What students want -- and what world leaders can and must do better!
Mark this day with a white stone -- July 12, 2013. The venue: The United Nations. The Event: Malala Yousafzai, the fearless education rights campaigner from Pakistan shot by extremists on her way to school, takes center stage to celebrate her birthday and together with her fellow student campaigners, leads us in a global discussion of the world's major education issues. The birthday wish: That all diplomats in the audience use this celebration for renewal of their commitment and match their rhetoric for education reform with real actions in each of their own countries. All countries can and must do more to help the world's children achieve a relevant, quality 21st century education. Let me share some of my reflections from listening to voices around the world on the diverse and contrasting education issues nations face today.
Education is the greatest armament in the battle on poverty, disease, brutality and prejudice. Providing education for children in the emerging markets is both vital and relatively cheap. So, starting today, what more can we do to get 31 million girls and 26 million boys into school and achieve the Millenium Development Goal to boost access to education worldwide?
Extremists tremble at the prospect of children with knowledge. The empowerment of students today is the single most potent solution to tomorrow's peace. What more can Nigerian leaders do to end the torchings and brutal murders of exemplary school children by Boko Haram (name translates as "western education is sinful"), which has been blamed for killing more than 1600 victims since 2010?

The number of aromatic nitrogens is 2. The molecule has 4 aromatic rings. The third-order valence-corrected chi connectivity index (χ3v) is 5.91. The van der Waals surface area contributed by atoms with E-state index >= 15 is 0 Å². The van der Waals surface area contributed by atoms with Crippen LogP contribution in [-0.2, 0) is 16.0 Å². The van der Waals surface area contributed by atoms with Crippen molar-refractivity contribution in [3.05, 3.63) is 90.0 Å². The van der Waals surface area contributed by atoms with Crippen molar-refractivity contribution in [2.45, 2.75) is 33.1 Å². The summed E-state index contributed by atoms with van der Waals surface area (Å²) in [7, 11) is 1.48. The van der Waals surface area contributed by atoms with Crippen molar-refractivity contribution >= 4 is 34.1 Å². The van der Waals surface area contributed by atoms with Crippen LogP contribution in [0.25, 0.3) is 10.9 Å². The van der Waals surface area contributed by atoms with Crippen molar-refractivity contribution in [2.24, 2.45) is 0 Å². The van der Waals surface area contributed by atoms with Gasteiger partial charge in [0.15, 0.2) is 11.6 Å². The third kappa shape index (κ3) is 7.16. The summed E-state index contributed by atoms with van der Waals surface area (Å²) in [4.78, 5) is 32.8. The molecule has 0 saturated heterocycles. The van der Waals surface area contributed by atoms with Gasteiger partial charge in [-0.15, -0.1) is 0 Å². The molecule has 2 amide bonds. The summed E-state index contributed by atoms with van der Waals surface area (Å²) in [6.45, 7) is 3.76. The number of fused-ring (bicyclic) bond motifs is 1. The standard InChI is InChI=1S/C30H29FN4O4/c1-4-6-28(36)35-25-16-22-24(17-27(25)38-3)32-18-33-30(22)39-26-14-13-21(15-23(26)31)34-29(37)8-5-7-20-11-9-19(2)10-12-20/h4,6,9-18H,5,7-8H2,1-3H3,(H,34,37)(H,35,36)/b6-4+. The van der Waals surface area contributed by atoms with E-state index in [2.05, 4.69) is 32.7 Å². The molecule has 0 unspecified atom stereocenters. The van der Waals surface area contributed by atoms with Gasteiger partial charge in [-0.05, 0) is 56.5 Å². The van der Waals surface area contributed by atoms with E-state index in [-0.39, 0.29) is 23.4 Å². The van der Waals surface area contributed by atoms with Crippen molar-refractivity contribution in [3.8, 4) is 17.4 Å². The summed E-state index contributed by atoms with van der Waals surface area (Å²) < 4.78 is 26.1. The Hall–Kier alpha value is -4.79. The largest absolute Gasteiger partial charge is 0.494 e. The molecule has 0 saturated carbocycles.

If India enrolled 1 percent more girls in secondary school, their GDP would rise by $5.5 billion. Girls with eight years of education are four times less likely to be married as children. A child born to a literate mother is 50 percent more likely to survive past the age of five. A girl with an extra year of education can earn 20 percent more as an adult, and educated mothers are more than twice as likely to send their children to school. We understand how and why educating girls works thanks to the voices of nine remarkable girls from Peru, Haiti, Egypt, Sierra Leone, Afghanistan, Ethiopia, India, Nepal and Cambodia in Richard Robbins' powerful film, Girl Rising. What more can their countries do to support them?
Chilean students cry out that free public education is a universal human right and is the most effective way to address the severe social inequalities in a country where the rich go to the best universities and the poor go to third class universities. What more can Chile's leadership do to support an education system with deep divides along class lines (one of the world's lowest levels of public funding for higher education, some of the longest degrees, no comprehensive system of student grants or subsidized loans)?